David Eugene Smith

From Wikipedia, the free encyclopedia
Jump to navigation Jump to search

David Eugene Smith
David Eugene Smith.jpg
David Eugene Smith
Born January 21, 1860
Cortland, New York
Died July 29, 1944 (1944-07-30) (aged 84)
New York City, New York
Citizenship United States
Scientific career
Fields Mathematics

David Eugene Smith (January 21, 1860 – July 29, 1944) was an American mathematician, educator, and editor.

Education and career

David Eugene Smith is considered one of the founders of the field of mathematics education. Smith was born in Cortland, New York, to Abram P. Smith, attorney and surrogate judge, and Mary Elizabeth Bronson, who taught her young son Latin and Greek.[1] He attended Syracuse University, graduating in 1881 (Ph. D., 1887; LL.D., 1905). He studied to be a lawyer concentrating in arts and humanities, but accepted an instructorship in mathematics at the Cortland Normal School in 1884 [2] where he attended as a young man. While at the Cortland Normal School Smith became a member of the Young Men's Debating Club[3] (today the Delphic Fraternity.) He became a professor at the Michigan State Normal College in 1891 (later Eastern Michigan University), the principal at the State Normal School in Brockport, New York (1898), and a professor of mathematics at Teachers College, Columbia University (1901) where he remained until his retirement in 1926.

Smith became president of the Mathematical Association of America in 1920[2][4] and served as the president of the History of Science Society in 1927.[5] He also wrote a large number of publications of various types. He was editor of the Bulletin of the American Mathematical Society; contributed to other mathematical journals; published a series of textbooks; translated Felix Klein's Famous Problems of Geometry, Fink's History of Mathematics, and the Treviso Arithmetic. He edited[6] Augustus De Morgan's A Budget of Paradoxes (1915) and wrote many books on Mathematics which are listed below.

Works

Books

  • Plane and Solid Geometry (1895), with Wooster Woodruff Beman[7]
  • History of Modern Mathematics (1896; 4th edition, 1906, reissued as a separate work) Cornell Historical Math Monographs
  • The Teaching of Elementary Mathematics (1900) Cornell Historical Math Monographs
  • Intermediate Arithmetic (1905) [1]
  • The Teaching of Arithmetic (1909; revised edition, 1913)
  • The Teaching of Geometry (1912)
  • Rara Arithmetica (1908)[8]
  • The Hindu-Arabic Numerals (1911), with Louis Charles Karpinski
  • A Bibliography on the Teaching of Mathematics (1912), with Charles Goldziher
  • A History of Japanese Mathematics (1914), with Yoshio Mikami
  • Number Stories of Long Ago (1919)
  • Elements of Projective Geometry (1922), with G. H. Ling & George Wentworth[9]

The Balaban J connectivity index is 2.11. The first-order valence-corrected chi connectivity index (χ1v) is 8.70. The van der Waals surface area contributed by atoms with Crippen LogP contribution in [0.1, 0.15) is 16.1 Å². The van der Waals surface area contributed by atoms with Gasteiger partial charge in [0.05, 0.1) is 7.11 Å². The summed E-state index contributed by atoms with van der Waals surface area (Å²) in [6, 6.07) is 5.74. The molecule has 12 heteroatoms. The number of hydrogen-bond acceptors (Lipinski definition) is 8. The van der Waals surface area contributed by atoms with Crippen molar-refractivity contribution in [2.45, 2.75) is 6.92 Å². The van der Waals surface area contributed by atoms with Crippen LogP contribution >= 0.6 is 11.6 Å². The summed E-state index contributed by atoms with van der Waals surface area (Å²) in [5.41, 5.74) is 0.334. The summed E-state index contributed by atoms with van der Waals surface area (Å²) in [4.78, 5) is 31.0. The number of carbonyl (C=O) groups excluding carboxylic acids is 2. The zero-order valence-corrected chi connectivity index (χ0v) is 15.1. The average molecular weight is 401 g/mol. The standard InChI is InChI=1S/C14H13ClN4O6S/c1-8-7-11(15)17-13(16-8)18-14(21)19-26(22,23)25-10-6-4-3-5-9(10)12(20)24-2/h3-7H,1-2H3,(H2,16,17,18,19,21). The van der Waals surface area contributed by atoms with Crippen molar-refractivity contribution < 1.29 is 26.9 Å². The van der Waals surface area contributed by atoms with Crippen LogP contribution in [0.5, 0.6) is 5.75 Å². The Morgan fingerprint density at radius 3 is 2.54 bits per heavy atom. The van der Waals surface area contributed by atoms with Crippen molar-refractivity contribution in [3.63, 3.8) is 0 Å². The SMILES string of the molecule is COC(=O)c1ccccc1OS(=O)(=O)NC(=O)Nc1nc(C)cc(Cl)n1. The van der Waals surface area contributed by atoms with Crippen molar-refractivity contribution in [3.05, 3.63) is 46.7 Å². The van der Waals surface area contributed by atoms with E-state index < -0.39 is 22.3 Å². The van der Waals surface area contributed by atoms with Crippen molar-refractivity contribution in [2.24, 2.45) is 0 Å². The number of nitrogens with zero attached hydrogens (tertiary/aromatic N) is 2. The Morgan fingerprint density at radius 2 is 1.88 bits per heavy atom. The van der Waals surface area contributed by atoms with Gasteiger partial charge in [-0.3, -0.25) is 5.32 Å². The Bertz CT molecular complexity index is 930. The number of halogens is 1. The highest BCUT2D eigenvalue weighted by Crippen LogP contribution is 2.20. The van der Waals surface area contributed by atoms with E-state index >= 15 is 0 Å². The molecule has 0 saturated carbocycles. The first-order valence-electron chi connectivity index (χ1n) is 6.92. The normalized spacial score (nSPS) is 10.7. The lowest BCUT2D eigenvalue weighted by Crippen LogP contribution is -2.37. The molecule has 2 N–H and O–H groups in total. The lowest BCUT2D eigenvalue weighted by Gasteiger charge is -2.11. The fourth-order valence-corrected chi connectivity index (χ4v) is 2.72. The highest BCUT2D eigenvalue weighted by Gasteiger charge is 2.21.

• Mathematics In series Our Debt to Greece and Rome. (1923) Michigan Historical Math Collection
  • History of Mathematics: 2 Volumes (1923/5). Reprinted Dover, 1958.
  • A History of Mathematics in America before 1900 (1934),[10] with Jekuthiel Ginsburg; Carus Mathematical Monographs
  • Le comput manuel de Magister Anianus. (1928)

Selected articles

  • "Among my autographs". The American Mathematical Monthly. 28: 64–65. February 1921. doi:10.2307/2973036.

References

  1. ^ DONOGHUE, EILEEN F. (1998). "In Search of Mathematical Treasures: David Eugene Smith and George Arthur Plimpton". Historia Mathematica. 25 (4): 359–365. doi:10.1006/hmat.1998.2203.
  2. ^ a b http://www.maa.org/history/presidents/smith.html
  3. ^ An Honorable Record: Some of the alumni of the Young Men's Debating Club. Cortland Evening Standard, Friday, April 12, 1895.
  4. ^ "Religio Mathematici. Presidential address delivered before the Mathematical Association of America, September 7, 1921". The American Mathematical Monthly. 28: 339–349. October 1921. doi:10.2307/2972153.
  5. ^ The History of Science Society "The Society: Past Presidents of the History of Science Society" Archived December 12, 2013, at the Wayback Machine., accessed 4 December 2013
  6. ^ G. B. Mathews (1916) A Budget of Paradoxes From Nature 97:77 to 79 (#2421)
  7. ^ Wooster Woodruff Beman: Faculty History Project (University of Michigan)
  8. ^ Jackson, Lambert L. (1910). "'Review: Rara Arithmetica, by David Eugene Smith". Bull. Amer. Math. Soc. 16 (6): 312–314. doi:10.1090/s0002-9904-1910-01909-1.
  9. ^ Emch, Arnold (1923). "Review of Elements of Projective Geometry by G. H. Ling, George Wentworth and D. E. Smith". Bull. Amer. Math. Soc. 29: 233. doi:10.1090/S0002-9904-1923-03710-5.
  10. ^ Archibald, R. C. (1935). "American Mathematics Before 1900". Bull. Amer. Math. Soc. 41 (9): 603–606. doi:10.1090/s0002-9904-1935-06148-8.

External links

  • Works by David Eugene Smith at Project Gutenberg
  • Works by or about David Eugene Smith at Internet Archive
    • History Of Mathematics Vol. 1 (1923), Vol. 2 (1925)
    • History of Modern Mathematics (1906)
  • More electronic books by Smith, David Eugene at DML: Digital Mathematics Library
  • Lao Genevra Simons (de) David Eugene Smith—In memoriam Bull. Amer. Math. Soc. 51, (1945), 40–50.
Academic offices
Preceded by
Charles McLean
Principal of the Brockport State Normal School
1898 – 1901
Succeeded by
Charles T. McFarlane
Retrieved from "https://en.wikipedia.org/w/index.php?title=David_Eugene_Smith&oldid=857314570"
This content was retrieved from Wikipedia : http://en.wikipedia.org/wiki/David_Eugene_Smith
This page is based on the copyrighted Wikipedia article "David Eugene Smith"; it is used under the Creative Commons Attribution-ShareAlike 3.0 Unported License (CC-BY-SA). You may redistribute it, verbatim or modified, providing that you comply with the terms of the CC-BY-SA